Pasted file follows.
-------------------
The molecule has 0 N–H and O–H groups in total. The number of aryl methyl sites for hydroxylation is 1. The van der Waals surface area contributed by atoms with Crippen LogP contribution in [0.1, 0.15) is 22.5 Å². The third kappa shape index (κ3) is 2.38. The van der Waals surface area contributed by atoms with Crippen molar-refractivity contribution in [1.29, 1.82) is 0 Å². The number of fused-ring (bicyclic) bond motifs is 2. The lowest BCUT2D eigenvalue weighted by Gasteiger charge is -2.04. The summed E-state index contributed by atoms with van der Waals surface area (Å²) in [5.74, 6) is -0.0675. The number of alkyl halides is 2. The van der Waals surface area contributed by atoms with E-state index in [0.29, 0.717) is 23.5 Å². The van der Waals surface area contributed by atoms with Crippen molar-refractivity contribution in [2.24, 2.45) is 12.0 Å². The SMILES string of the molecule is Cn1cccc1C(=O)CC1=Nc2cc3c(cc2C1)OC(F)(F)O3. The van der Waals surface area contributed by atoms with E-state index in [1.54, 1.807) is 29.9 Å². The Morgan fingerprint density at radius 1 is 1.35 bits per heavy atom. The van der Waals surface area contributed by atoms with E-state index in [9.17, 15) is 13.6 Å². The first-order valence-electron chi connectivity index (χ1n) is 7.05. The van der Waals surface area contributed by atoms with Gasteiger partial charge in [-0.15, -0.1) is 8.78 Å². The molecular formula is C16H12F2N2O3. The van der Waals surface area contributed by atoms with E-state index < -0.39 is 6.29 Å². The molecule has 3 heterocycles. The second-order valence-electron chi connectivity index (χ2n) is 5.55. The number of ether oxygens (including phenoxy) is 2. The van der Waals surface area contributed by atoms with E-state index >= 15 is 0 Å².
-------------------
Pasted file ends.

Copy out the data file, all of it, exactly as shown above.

The molecule has 0 N–H and O–H groups in total. The number of aryl methyl sites for hydroxylation is 1. The van der Waals surface area contributed by atoms with Crippen LogP contribution in [0.1, 0.15) is 22.5 Å². The third kappa shape index (κ3) is 2.38. The van der Waals surface area contributed by atoms with Crippen molar-refractivity contribution in [1.29, 1.82) is 0 Å². The number of fused-ring (bicyclic) bond motifs is 2. The lowest BCUT2D eigenvalue weighted by Gasteiger charge is -2.04. The summed E-state index contributed by atoms with van der Waals surface area (Å²) in [5.74, 6) is -0.0675. The number of alkyl halides is 2. The van der Waals surface area contributed by atoms with E-state index in [0.29, 0.717) is 23.5 Å². The van der Waals surface area contributed by atoms with Crippen molar-refractivity contribution in [2.24, 2.45) is 12.0 Å². The SMILES string of the molecule is Cn1cccc1C(=O)CC1=Nc2cc3c(cc2C1)OC(F)(F)O3. The van der Waals surface area contributed by atoms with E-state index in [1.54, 1.807) is 29.9 Å². The Morgan fingerprint density at radius 1 is 1.35 bits per heavy atom. The van der Waals surface area contributed by atoms with E-state index in [9.17, 15) is 13.6 Å². The first-order valence-electron chi connectivity index (χ1n) is 7.05. The van der Waals surface area contributed by atoms with Gasteiger partial charge in [-0.15, -0.1) is 8.78 Å². The molecular formula is C16H12F2N2O3. The van der Waals surface area contributed by atoms with E-state index < -0.39 is 6.29 Å². The molecule has 3 heterocycles. The second-order valence-electron chi connectivity index (χ2n) is 5.55. The number of ether oxygens (including phenoxy) is 2. The van der Waals surface area contributed by atoms with E-state index >= 15 is 0 Å².